Review: Mensa Academy - Nintendo 3DS version tested
So there are tie-ins and there are tie-ins… Attaching licences and brands to video games is nothing new. I grew up playing movie tie-ins ranging from eighties movies such as Short Circuit, Platoon and Robocop. These days you can play videogames with licences ranging from FIFA, through bands ranging from The Beatles to Metallica, even Pop Idol…
This is a slightly different idea for a licensed game. Mensa, of course, is a world renowned brand in its own right – the British society that aims to foster intelligence. Anyone can join with an IQ of 132 or above (thereby in the top 2% of the population).
This brand fits in with the new niche in videogames – brain training games. Undoubtedly, the first big success in this field was Dr Kawashima’s Brain Training on the Nintendo DS. This combined a few compelling things. Firstly, it was original – no mainstream title had attempted to make a game of intelligence building before. Secondly, it was productive – users could use their games console for something more than leisure. Thirdly it was portable – the little DS was ideally suited for use during boring commutes, or when perched on any sofa in any room.
It launched to runaway success in Japan, followed by an equally significant impact in the US and Europe. I bought it on launch and played it to death. When its sequel launched, I played that for many hours as well. There were rivals – one of the good things about the DS is that relatively small software houses could develop niche titles fairly easily. But none of them could quite match the impact of Dr Kawashima’s original.
So, finally the 3DS is getting a brain training title of its own. It is also available on the Wii and PC – but in this reviewer’s humble opinion, handheld is a real must for any game in this genre.
The game offers three choices on start-up – “Play”, “Coach” and “Test”. There isn’t much difference between the first two modes – Play enables individual puzzles to be tackled at will. These are split up into categories such as Literacy, Numeracy, Logic, Visual and Memory. The Play mode provides a good starting point as it immediately exposed some weaknesses in my own mental make up. As I thought, I found the literacy and numeracy puzzles easier – but some of the logic puzzles really tripped me up at first.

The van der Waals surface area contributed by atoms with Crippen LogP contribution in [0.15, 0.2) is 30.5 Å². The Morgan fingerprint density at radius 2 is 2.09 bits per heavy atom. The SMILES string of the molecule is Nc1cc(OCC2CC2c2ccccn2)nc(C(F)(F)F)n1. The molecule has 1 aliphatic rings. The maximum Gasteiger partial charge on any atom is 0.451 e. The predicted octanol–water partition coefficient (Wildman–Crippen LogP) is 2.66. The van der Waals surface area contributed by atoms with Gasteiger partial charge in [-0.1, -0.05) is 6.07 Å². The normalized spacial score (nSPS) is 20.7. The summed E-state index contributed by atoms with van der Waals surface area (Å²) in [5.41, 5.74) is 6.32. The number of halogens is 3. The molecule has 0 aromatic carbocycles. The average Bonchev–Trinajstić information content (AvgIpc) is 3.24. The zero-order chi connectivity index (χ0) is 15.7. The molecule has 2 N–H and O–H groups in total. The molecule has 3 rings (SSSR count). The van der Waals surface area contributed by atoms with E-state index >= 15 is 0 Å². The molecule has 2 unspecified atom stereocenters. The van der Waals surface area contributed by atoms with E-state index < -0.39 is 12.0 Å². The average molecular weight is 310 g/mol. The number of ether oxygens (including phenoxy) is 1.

This was a positive thing – it showed where the gains could be made and gave me an area to focus my efforts on. So after a stint of trying a few of the puzzle types out in Play, it was time to hit the Coaching mode and focus on improving my Logic skills. So far so good.
After a session practicing these, I attempted my first assessment in Test mode. This is where the game’s true character was revealed. It’s tough – but worthwhile. Each test lasts 15 minutes and it is best to have some scrap paper to scribble on for working. The logic puzzles in Test mode were torturous! But it made me face the weaker aspects of my mental skills and work through them – it was extremely rewarding.
I’d rather not say what my first score was, but last night I achieved a more respectable IQ score of 124. And that is also the other branding ace that this game has up its sleeve – it gives you an IQ score. Not a brain age in years, but a fairly decent approximation of what your IQ could be.
There are other things to note – visually it is leagues ahead of Dr Kawashima’s Brain Training in terms of its graphics. The tests are filled with creative and vibrant looking graphics – they are far more attractive than the tests in DKBT.
But that really is beside the point. There is a real niche for this game – for the post-DKBT player who seeks a more serious challenge and is prepared to face some hard, exam-style testing. I like that, it brings out the more bloody-minded gaming addiction in me. It isn’t a relaxing game at all – in fact I found myself not playing it a couple of times when I felt tired, or didn’t have a full 15 minutes to devote to it as I wanted to improve and rack up some better IQ scores.
So for that – I think it’s a worthwhile game. Are you mentally tough enough to take this challenge on? If so, pick up a copy. For the few gamers who dare, it is a rewarding and beneficial experience.
Mensa Academy is out now for Nintendo 3DS, Nintendo Wii and PC.